How gender-designated bathrooms came to be

Thanks to the huge fuss generated by the issue of which public bathrooms transgender people can use, I have learned a lot more about the issue of bathrooms than I would have ever imagined. While the idea of public bathrooms separated by gender has, like any practice whose origins are lost in the mists of time, come to be seen as the natural order of things not requiring any explanation, this article by Terry S. Kogan, Professor of Law at the University of Utah, says that it was the result of a deliberate sexist ‘separate spheres’ ideology that saw women’s role as to be in the home to take care of children and do household chores.
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What is the middle class?

Politicians love to talk about the middle class, especially during election season which in the US is pretty much all the time. This group is seen as being the most important in terms of voting strength. But the definition of middle class is a little vague, since it can be defined in terms of income, aspiration, wealth, or levels of consumption. This graphic looks at how the St. Louis Federal Reserve Bank also classifies them in terms of demographic factors like age, education, and race, with those doing better than the middle class defined as ‘thrivers’ and those doing worse as ‘stragglers’.
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The Spelling Bee gets even worse

I simply do not understand the attraction of the Scripps Spelling Bee competition. It now results in young people spending an extraordinary amount of time memorizing the spelling of words so esoteric that one is never likely to use or hear them except in highly technical contexts. In its early years the winning words were blackguard, conflagration, concede, litigation, breach, saxophone, license, and primarily. In recent years they were appoggiatura, Ursprache, serrefine, guerdon, Laodicean, stromuhr, cymotrichous, guetapens, knaidel, stichomythia, and feuilleton. (See here and here for my earlier posts and in particular read the comments to those posts by readers who added interesting information and insights.)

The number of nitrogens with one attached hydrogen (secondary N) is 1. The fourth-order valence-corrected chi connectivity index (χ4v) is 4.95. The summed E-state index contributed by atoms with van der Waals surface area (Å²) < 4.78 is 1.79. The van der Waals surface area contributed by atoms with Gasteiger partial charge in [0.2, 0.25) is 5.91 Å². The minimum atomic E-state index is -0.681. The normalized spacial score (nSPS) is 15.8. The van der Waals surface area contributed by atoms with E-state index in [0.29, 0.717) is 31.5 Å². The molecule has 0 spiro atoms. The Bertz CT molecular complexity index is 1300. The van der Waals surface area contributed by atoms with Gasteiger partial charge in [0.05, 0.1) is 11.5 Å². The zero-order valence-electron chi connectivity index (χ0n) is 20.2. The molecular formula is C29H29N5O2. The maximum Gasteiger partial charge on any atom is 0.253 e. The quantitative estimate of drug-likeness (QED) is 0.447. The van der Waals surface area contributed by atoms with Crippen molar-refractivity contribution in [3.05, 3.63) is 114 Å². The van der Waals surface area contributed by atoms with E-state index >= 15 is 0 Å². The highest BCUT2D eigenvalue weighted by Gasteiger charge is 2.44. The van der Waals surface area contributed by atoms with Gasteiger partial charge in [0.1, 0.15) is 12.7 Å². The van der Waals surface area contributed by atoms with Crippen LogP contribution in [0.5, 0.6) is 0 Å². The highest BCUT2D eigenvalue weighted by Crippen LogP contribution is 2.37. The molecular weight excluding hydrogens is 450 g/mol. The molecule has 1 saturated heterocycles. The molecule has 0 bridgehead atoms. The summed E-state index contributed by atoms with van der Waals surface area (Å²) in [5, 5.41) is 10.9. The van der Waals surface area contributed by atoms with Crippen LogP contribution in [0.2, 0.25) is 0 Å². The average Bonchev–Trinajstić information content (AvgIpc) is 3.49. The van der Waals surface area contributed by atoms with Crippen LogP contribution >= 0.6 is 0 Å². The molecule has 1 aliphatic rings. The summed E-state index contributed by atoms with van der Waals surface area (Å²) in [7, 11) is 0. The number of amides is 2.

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What did Trump think and when did he think it?

There is a question on my mind that is something that can perhaps only be answered by Donald Trump when he writes his memoirs many years from now or by his closest confidantes and that is the following: When he decided to enter the race last June, did he really think he would do so well and get this far and throw the Republican party into chaos? Or did he just do it for the laughs, thinking that he would make a big splash initially by making outrageous statements and insulting others, grab some newspaper headlines, and then go back to his regular life when the effort fizzled?
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Meet the Iowa Republican voters

On Monday, February 1, 2016 Iowa holds its caucuses. This is a complicated process and there is a long and tortured path from what takes place that evening to how the final delegates to the party convention are apportioned. So in one sense, what happens that night is not really definitive but the media, anxious to quickly identify winners and losers, have used the non-binding secret ballot that begins the proceedings as their marker and this can lead to problems as in 2012, when Mitt Romney was declared the winner on caucus night but later it turned out that Rick Santorum had edged him out.
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